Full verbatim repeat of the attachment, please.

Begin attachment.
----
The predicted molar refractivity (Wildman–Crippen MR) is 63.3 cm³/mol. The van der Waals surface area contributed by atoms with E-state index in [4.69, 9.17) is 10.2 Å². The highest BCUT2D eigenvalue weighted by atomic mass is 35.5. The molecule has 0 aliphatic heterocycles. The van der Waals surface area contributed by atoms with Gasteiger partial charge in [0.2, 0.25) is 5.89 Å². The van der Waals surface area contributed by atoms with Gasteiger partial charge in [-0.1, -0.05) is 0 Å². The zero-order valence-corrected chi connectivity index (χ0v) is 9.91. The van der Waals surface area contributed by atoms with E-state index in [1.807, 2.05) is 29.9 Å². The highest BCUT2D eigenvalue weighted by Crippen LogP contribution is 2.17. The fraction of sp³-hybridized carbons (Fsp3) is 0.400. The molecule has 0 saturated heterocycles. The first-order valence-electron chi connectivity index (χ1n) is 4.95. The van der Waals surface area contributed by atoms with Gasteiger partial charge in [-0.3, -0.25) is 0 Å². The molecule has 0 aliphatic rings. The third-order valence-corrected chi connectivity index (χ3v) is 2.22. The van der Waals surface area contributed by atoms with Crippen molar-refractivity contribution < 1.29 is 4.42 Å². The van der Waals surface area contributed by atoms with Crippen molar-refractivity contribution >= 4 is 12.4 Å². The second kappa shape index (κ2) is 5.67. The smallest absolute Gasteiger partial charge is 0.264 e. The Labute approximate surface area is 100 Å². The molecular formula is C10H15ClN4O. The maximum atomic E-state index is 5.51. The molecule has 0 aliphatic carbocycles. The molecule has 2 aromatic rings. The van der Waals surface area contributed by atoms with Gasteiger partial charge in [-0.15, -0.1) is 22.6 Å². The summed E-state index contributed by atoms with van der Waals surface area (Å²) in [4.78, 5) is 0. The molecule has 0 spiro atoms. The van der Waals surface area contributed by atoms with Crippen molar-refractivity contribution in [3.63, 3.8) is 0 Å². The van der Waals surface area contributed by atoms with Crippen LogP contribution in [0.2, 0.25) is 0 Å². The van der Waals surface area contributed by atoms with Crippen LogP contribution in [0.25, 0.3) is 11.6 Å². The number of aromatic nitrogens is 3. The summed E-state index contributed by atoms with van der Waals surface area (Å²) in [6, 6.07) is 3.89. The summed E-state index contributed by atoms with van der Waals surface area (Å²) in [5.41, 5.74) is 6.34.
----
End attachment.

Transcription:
The predicted molar refractivity (Wildman–Crippen MR) is 63.3 cm³/mol. The van der Waals surface area contributed by atoms with E-state index in [4.69, 9.17) is 10.2 Å². The highest BCUT2D eigenvalue weighted by atomic mass is 35.5. The molecule has 0 aliphatic heterocycles. The van der Waals surface area contributed by atoms with Gasteiger partial charge in [0.2, 0.25) is 5.89 Å². The van der Waals surface area contributed by atoms with Gasteiger partial charge in [-0.1, -0.05) is 0 Å². The zero-order valence-corrected chi connectivity index (χ0v) is 9.91. The van der Waals surface area contributed by atoms with E-state index in [1.807, 2.05) is 29.9 Å². The highest BCUT2D eigenvalue weighted by Crippen LogP contribution is 2.17. The fraction of sp³-hybridized carbons (Fsp3) is 0.400. The molecule has 0 saturated heterocycles. The first-order valence-electron chi connectivity index (χ1n) is 4.95. The van der Waals surface area contributed by atoms with Gasteiger partial charge in [-0.3, -0.25) is 0 Å². The molecule has 0 aliphatic rings. The third-order valence-corrected chi connectivity index (χ3v) is 2.22. The van der Waals surface area contributed by atoms with Crippen molar-refractivity contribution < 1.29 is 4.42 Å². The van der Waals surface area contributed by atoms with Crippen molar-refractivity contribution >= 4 is 12.4 Å². The second kappa shape index (κ2) is 5.67. The smallest absolute Gasteiger partial charge is 0.264 e. The Labute approximate surface area is 100 Å². The molecular formula is C10H15ClN4O. The maximum atomic E-state index is 5.51. The molecule has 0 aliphatic carbocycles. The molecule has 2 aromatic rings. The van der Waals surface area contributed by atoms with Gasteiger partial charge in [-0.15, -0.1) is 22.6 Å². The summed E-state index contributed by atoms with van der Waals surface area (Å²) in [4.78, 5) is 0. The molecule has 0 spiro atoms. The van der Waals surface area contributed by atoms with Crippen molar-refractivity contribution in [3.63, 3.8) is 0 Å². The van der Waals surface area contributed by atoms with Crippen LogP contribution in [0.2, 0.25) is 0 Å². The van der Waals surface area contributed by atoms with Crippen LogP contribution in [0.25, 0.3) is 11.6 Å². The number of aromatic nitrogens is 3. The summed E-state index contributed by atoms with van der Waals surface area (Å²) in [6, 6.07) is 3.89. The summed E-state index contributed by atoms with van der Waals surface area (Å²) in [5.41, 5.74) is 6.34.